I'm acquiring data which looks like thisLC data:

Theoretically it should be possible to fit it with a Lissajous curve, which is typically defined in the following way:

$x = A \sin(a t + \delta)$, and $y = B \sin(b t)$.

However, neither the cftools or optimization toolbox seem ready to do this or at least I do not know how to parse it in such a way as to get an algorithm to try fitting variables $A, a, t, \delta, B, b$ to my data. If I try joining these two equations together, then something breaks:

Say I solve $x$ for $t$, then $$ t = \frac{\sin^{-1}(\frac{x}{A}) - \delta + 2 \pi n}{a} $$ and then plugging this into $y$ to get: $$y = B \sin(b(\frac{\sin^{-1}(\frac{x}{A}) - \delta + 2 \pi n}{a}))$$, but I had no success using this.


1 Answer 1


It seems that both $x$ and $y$ have an offset, since a Lissajous curve should oscillate around the origin, so: $x=A\sin{\left(at+\delta\right)}+x_0$ and $y=B\sin{\left(bt\right)}+y_0$.

Besides that, your test equations do not seem to be correct. Because the ratio $\frac{a}{b}$ determines the number of "lobes" (points where the curve crosses itself) of the cyclic curve. When assuming that the data contains noise/uncertainty and that at least one complete oscillation has been complete. It seems that there are no lobes, which means that $a=b$ and that there would be only be a phase shift between $x$ and $y$. However this should produce an elliptical curve, which does not seems to be the case. This curve does look similar to a hysteresis curve.

But to answer how you might fit data to a Lissajous curve we first have to look at why you can't calculate the vector $t$. The inverse of the sine function, $\sin^{-1}$, has actually another solution beside the one you mentioned: $\sin{x}=a\rightarrow x=\sin^{-1}{a}+2\pi n\bigvee x=-\sin^{-1}{a}+2\pi+\pi$. These two slopes can be seen by plotting $\sin^{-1}\left(\sin{(x)}\right)$, which gives a triangle wave. However the absolute value of the slopes of both data sets should be the same, so for most data points, using index $i$, the following should be true: $$ \left|\frac{d}{di}t(i)\right|=\left|\frac{d}{di}\frac{1}{a}\left(\sin^{-1}\left(\frac{x(i)-x_0}{A}\right)-\delta\right)\right| $$ Instead of taking the absolute value, you could also square both sides.
However $t$ is still unknown, but this should also hold for $y$, so: $$ \left|\frac{d}{di}\frac{b}{a}\left(\sin^{-1}\left(\frac{x(i)-x_0}{A}\right)-\delta\right)\right|-\left|\frac{d}{di}\sin^{-1}\left(\frac{y(i)-y_0}{B}\right)\right|=0 $$ However I could only think of one solution to be able to use $\frac{d}{di}$ while fitting in MATLAB. And that is taking the equivalent of diff(x), namely splitting $x$ up into two vectors: x1 = x(1:end-1); x2 = x(2:end);. So the custom equation would look like this:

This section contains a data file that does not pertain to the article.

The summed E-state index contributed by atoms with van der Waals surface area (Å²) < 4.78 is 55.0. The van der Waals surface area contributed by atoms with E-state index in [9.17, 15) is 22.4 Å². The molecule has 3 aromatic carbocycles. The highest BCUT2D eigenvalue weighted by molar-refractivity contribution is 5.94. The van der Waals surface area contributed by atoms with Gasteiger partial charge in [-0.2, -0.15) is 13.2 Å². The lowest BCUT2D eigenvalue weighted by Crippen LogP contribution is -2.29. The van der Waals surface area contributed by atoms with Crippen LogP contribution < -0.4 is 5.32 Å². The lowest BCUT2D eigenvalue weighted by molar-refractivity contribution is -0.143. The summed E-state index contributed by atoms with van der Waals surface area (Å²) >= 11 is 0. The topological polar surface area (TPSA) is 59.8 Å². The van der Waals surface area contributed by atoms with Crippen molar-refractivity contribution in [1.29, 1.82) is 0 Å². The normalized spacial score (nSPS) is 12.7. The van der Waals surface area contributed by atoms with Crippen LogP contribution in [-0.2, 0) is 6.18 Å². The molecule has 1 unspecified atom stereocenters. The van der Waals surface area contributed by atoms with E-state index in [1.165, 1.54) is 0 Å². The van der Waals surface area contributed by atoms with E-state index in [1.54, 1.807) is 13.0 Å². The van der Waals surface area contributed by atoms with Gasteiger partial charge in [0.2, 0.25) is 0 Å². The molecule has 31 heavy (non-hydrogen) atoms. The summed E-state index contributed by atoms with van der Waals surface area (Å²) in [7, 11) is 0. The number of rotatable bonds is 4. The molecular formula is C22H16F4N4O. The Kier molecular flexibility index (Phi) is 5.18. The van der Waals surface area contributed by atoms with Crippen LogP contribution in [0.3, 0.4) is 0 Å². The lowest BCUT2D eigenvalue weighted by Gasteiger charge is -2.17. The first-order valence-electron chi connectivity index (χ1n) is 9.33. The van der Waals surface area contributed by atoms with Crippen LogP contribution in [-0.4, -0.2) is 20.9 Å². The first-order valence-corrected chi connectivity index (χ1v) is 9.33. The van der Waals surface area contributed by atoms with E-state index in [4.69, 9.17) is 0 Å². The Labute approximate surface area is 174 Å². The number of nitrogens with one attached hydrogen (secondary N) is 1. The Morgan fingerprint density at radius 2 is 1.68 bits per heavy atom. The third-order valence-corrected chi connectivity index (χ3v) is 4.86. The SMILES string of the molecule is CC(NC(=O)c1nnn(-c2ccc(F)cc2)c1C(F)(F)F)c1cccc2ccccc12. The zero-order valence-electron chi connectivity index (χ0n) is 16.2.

abs(b / a * (asin(x1 / A) - asin(x2 / A))) - abs(asin(y1 / B) - asin(y2 / B)) = 0
This method loses information about $\delta$, but once you know all the other parameters it would be much easier to find $\delta$ with another method. Another downside of this approach is that you will end up with a total of 5 data sets, x1, x2, y1, y2 and a vector of zeros. However MATLAB cftool can only handle 3 data inputs, so I am not sure if you could perform a fit using cftool.

However according to this report it is possible to fit a Lissajous curve using a least squares algorithm.

This report might also be interesting, since it is about least square fitting of ellipses (so $a=b$). I have only taken a quick look at it, so I am not 100% sure how useful it would be to you.

  • $\begingroup$ My problem is how to set up a fit rather than which model to use. $\endgroup$ Commented Jan 9, 2014 at 2:35
  • $\begingroup$ @sciencenewbie I have added an attempt of fitting a Lissajous curve, however I do not know how useful and practical it would be. $\endgroup$
    – fibonatic
    Commented Jan 9, 2014 at 19:17

Your Answer

By clicking “Post Your Answer”, you agree to our terms of service and acknowledge you have read our privacy policy.

Not the answer you're looking for? Browse other questions tagged or ask your own question.